A wide range of trips throughout Southcentral Alaska.
Fairbanks: 55°/88°/Partly sunny
Juneau: 49°/75°/Partly sunny
On and off the road system, Alaska is dotted with cities, towns and villages that give the state its real character.
Luck struck around 6:30 a.m. Sunday -- less than nine hours before the end of the 10-day Slam'n Salm'n derby -- when Robert Hayes hooked a 40.97-pound king salmon that made him the winner.
Summer solstice marked the beginning of the warm season last week, but two Anchorage fly-fishermen discovered Monday morning that winter still lingers deep in the Chugach Mountains.
The Kasilof beach is cool and calm at 10 a.m. on Monday as Yolanda Thomas emerges from her family-sized tent for a morning of dipnetting on the shore of the Kasilof River.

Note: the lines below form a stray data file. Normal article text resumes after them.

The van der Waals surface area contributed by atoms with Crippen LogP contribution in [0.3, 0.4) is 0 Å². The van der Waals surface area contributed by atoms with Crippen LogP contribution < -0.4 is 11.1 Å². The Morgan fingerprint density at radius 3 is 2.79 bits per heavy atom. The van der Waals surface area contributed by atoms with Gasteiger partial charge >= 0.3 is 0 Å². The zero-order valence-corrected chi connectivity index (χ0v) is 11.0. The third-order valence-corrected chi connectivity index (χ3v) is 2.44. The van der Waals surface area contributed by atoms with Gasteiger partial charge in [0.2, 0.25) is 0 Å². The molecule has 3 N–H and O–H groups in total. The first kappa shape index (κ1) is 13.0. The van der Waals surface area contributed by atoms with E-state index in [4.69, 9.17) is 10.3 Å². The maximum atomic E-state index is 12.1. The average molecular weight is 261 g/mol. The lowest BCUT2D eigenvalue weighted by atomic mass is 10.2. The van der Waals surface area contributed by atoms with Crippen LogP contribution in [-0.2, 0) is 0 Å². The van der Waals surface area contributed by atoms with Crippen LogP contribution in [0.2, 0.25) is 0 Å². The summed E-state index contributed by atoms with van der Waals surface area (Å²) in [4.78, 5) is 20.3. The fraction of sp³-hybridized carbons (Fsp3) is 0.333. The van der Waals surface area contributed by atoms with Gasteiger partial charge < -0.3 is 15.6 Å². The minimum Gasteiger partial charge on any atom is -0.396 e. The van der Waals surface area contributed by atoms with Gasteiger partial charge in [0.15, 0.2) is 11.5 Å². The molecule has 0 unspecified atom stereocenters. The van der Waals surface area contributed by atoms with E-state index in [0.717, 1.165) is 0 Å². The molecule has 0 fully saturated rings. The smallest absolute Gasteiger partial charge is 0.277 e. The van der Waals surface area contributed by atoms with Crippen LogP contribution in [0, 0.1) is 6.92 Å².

Mining was reason behind town west of Fairbanks
Ester is 8 miles west of Fairbanks in Interior Alaska.
Ester has about 1,700 residents, many of whom work at the University of Alaska Fairbanks. Tourism related to the mining history of the area contributes to the economy. An old mining camp, for example, offers a dinner show during the summer.
Fairbanks also provides a variety of employment opportunities.
About 10 percent of the population is Alaska Native or part Native. Ester residents have an active community association and volunteer fire department.
Ester is part of the Fairbanks North Star Borough.
Ester was originally a mining camp established before 1905 near Ester Creek. It was first reported in 1908 by the U.S. Geological Survey. Ester Gold Camp was established in 1936.
The community has grown as a result of borough land lotteries.
Source: Alaska Department of Community and Economic Development